We are the problem
Since the presidential election of 1964, U.S. citizens between the ages of 18-24 have had the lowest voter turnout.
Nowadays, millennials tend to be apathetic towards voting and/or do not care about government at all. Resulting in desperate attempts like this:
How I know
I live on a college campus that has an extremely low voter turnout. As a Political Science major, that’s embarrassing. Fortunately, a few of my fellow Furman students recently won a lawsuit against oppressive voting restrictions toward college students. And although the presidental election has already passed, it’s not too early to get to know the local government players:
We are the solution; Participating in politics is not hard
The United States does not and should not make it difficult for its citizens to have a voice in politics. That voice usually includes voting. The right to vote is a fundamental principle that this country was founded upon. In order to vote citizens need to do three things:
And what if you can’t meet step one? Being informed about politics is just as important. Talking about politics, watching news coverage, and asking questions about political actors or policies also count as political participation.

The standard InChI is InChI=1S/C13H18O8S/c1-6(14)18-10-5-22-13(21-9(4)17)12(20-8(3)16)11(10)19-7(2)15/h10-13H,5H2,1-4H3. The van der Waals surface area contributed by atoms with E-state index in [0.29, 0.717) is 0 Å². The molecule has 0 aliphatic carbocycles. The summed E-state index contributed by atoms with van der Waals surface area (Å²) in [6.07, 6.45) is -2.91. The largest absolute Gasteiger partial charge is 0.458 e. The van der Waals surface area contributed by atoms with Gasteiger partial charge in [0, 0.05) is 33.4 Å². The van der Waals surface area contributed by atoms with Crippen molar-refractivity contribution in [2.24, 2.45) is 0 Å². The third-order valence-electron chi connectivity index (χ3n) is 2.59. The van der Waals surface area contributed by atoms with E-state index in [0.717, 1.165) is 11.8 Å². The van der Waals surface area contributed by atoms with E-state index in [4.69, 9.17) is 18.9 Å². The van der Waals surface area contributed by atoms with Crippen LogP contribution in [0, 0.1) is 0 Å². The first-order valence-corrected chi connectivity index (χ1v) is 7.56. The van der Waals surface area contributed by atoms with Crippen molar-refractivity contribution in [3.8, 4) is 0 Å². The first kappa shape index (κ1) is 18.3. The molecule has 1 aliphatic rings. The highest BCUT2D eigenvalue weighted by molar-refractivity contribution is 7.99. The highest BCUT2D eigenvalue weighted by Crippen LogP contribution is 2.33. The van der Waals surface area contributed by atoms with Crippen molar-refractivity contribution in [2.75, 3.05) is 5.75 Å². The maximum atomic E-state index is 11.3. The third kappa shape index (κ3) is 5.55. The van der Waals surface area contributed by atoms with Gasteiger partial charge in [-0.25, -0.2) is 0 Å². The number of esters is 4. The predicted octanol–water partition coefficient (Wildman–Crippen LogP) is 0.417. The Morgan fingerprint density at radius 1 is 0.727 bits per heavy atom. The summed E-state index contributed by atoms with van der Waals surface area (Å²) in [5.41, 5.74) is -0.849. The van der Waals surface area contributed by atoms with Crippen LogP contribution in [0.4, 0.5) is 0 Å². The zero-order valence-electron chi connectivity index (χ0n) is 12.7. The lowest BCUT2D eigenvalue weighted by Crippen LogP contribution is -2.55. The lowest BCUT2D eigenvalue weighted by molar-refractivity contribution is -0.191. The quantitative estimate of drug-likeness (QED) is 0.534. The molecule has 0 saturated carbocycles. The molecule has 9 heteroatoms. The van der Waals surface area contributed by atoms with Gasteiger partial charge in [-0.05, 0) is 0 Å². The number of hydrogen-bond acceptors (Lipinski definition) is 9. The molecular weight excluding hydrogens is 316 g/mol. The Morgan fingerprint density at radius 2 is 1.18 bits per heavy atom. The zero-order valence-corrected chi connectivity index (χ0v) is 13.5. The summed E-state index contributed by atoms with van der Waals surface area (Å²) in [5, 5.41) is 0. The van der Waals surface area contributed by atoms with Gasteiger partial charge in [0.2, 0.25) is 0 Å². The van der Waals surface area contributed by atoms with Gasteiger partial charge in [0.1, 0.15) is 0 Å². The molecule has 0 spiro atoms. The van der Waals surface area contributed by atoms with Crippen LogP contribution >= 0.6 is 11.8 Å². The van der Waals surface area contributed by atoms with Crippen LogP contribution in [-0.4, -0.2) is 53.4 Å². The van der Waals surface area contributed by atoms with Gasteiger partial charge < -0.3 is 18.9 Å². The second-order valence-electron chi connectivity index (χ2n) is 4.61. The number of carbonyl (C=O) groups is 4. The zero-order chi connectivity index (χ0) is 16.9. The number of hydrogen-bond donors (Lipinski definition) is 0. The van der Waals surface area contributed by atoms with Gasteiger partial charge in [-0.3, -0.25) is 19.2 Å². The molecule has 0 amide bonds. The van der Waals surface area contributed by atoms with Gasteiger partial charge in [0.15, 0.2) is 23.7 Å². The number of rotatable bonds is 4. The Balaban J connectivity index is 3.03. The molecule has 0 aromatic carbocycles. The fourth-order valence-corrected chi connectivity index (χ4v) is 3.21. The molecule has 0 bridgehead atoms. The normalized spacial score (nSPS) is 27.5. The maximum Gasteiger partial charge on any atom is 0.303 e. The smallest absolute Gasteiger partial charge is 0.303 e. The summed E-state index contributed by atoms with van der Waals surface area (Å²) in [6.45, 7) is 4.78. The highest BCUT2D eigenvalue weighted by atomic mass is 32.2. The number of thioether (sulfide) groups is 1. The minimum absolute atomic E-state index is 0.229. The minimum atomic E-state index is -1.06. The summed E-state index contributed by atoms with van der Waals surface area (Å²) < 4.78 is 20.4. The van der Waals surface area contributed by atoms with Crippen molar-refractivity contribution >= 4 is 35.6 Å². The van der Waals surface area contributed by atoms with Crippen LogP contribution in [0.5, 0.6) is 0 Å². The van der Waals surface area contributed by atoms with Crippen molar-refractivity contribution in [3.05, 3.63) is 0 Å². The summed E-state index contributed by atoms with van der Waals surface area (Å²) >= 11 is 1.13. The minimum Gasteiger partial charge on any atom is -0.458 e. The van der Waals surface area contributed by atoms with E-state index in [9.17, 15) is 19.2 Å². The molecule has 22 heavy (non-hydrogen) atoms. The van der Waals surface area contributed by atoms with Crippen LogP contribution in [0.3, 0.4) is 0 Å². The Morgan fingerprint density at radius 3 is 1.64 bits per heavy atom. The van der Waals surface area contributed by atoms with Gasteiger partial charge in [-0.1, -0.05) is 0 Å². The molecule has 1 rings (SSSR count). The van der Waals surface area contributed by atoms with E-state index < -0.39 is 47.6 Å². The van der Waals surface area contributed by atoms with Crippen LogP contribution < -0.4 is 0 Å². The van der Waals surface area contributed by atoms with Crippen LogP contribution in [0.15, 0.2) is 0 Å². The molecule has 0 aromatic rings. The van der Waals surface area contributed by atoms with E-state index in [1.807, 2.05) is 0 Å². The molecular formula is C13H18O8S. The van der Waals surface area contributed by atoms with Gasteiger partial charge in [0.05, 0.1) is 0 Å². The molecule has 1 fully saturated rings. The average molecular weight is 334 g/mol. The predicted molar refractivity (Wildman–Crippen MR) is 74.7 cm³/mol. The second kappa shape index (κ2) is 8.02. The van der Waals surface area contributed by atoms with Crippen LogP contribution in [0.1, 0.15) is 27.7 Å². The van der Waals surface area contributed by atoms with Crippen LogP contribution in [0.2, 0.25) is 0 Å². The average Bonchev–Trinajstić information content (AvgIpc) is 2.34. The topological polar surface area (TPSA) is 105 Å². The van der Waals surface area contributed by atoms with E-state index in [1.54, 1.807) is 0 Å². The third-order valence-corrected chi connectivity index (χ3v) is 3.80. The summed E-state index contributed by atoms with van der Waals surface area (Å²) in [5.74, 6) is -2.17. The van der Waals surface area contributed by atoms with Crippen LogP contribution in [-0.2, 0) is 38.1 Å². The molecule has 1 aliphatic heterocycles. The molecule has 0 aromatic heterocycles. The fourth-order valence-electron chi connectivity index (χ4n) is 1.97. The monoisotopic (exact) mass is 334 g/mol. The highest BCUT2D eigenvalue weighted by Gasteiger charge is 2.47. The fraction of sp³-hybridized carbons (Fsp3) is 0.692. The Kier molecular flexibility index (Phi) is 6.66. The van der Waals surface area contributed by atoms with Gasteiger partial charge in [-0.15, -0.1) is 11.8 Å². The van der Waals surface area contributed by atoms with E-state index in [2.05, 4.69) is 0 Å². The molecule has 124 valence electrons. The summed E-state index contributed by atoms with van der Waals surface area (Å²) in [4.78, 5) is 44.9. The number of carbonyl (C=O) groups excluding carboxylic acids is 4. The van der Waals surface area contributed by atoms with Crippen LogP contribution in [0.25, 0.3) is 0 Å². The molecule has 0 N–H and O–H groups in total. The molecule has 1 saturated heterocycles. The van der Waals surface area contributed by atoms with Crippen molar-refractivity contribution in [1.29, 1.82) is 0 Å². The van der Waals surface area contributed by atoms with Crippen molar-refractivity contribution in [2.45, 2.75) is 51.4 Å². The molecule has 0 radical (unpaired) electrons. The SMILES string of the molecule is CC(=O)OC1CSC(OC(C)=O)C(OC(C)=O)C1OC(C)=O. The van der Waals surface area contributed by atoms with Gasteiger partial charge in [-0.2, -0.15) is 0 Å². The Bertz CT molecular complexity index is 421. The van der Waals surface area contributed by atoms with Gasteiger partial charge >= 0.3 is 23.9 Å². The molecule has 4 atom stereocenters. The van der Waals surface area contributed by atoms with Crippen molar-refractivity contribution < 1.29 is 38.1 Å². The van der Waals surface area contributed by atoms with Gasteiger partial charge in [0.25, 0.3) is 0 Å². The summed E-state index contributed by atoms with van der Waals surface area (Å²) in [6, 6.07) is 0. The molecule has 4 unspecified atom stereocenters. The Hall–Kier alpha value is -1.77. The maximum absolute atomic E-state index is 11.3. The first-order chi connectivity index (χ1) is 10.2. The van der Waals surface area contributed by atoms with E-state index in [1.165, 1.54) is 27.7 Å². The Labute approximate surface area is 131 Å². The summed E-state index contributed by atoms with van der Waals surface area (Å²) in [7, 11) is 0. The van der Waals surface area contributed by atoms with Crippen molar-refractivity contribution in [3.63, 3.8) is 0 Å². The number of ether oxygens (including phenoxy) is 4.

Participating in politics is not boring.
Find a issue that resonates with you. If you like hiking, think about get-
ting involved in local environmental groups to improve parks and trails. If you’re into food, it might be worth knowing what types of things the FDA allows companies to put in their products. Or if you’re sick of how much money you make at your job, look into minimum wage laws in your state.
Participating in politics is not meaningless.
I’ve too often heard my friends say that their voice doesn’t count. That claim is ridiculous. Voting matters. Politics isn’t all Hillarys, Trumps and long bills that you hear your parents mention. Politics is the lake by your house. It’s the favorite teacher you had in high school. It’s your paycheck you get every two weeks. Politics are both large scale and small scale. We should not forget about our local government officials that work hard to provide us with the quality of life we want. So tell them!
You have a voice, speak.
Sources and Image Credit
Image: Graphic from US Census Bureau
Image: ObamaCare advertisement from Factcheck.org
Image: Protest photo from GreenPeace.org
Image: New sources from TheWrap.com